Anthropogenic habitat alteration is dramatically changing the spatial configuration of landscapes at unprecedented rates and is the leading cause of species extinctions. Understanding the effects of fragmentation is critical for conserving biological diversity and also offers an opportunity to test for controls over species distributions and community composition. Our research uses both spatial and temporal approaches to understand how landscape fragmentation affects plant communities. In particular, we are interested in the effects of landscape connectivity, which is theorized to increase population persistence and community diversity, but is rarely empirically tested at large scales.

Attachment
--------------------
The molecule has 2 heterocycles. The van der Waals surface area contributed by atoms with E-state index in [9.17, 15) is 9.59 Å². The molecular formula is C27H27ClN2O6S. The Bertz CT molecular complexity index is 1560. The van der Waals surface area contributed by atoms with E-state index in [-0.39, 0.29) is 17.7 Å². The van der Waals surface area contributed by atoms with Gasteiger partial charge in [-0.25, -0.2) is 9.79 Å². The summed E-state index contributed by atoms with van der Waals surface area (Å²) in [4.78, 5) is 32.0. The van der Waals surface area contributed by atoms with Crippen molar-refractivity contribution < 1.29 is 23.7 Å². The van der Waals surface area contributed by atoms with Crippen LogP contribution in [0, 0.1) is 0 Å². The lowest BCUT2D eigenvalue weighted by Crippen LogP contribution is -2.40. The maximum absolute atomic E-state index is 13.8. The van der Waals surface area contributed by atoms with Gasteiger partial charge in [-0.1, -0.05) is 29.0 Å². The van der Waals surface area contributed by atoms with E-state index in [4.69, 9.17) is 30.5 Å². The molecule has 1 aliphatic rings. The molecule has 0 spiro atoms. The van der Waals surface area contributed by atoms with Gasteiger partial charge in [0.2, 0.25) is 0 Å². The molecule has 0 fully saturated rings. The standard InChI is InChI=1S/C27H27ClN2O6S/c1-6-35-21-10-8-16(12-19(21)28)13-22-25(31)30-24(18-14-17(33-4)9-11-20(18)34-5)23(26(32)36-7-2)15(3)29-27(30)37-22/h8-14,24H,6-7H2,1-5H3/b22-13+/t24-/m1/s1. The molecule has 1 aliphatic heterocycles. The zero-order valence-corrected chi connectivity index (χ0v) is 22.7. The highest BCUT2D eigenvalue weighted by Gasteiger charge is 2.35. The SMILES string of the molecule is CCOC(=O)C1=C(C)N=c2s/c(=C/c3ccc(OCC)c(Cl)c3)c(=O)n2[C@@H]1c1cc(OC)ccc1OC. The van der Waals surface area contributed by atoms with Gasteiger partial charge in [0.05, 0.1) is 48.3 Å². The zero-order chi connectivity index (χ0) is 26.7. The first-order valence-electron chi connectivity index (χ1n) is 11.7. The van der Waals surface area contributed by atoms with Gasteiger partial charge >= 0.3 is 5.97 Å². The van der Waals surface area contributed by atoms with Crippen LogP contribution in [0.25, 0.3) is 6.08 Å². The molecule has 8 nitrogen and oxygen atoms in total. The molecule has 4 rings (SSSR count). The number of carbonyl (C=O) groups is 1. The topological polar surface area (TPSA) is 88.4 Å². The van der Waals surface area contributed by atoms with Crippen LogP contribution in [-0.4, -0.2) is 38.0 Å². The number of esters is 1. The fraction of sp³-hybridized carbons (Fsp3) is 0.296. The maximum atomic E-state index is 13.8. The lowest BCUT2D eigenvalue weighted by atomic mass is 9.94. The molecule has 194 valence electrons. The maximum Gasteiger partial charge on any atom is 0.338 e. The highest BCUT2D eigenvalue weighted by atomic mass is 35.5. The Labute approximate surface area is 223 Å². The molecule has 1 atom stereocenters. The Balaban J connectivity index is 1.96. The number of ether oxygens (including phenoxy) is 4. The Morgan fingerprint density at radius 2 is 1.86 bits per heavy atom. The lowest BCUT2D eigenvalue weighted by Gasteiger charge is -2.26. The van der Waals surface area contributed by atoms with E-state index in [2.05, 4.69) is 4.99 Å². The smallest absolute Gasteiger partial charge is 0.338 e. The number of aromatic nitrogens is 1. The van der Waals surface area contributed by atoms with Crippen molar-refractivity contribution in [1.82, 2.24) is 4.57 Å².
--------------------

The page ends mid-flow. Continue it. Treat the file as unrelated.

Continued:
Landscape corridors are a popular reserve design tool used to mitigate the negative effects of habitat fragmentation by linking otherwise isolated patches. We are exploring the effects of habitat fragmentation on the diversity and composition of plant communities using one of the best replicated large-scale habitat fragmentation experiments. We have found that connected patches can have higher species richness than unconnected patches, but that the effects of corridors depend on dispersal mode and can change over time. We are currently studying the long-term impacts of corridors on plant community diversity and composition with funding from a Long Term Research in Ecological Biology (LTREB) grant from the National Science Foundation.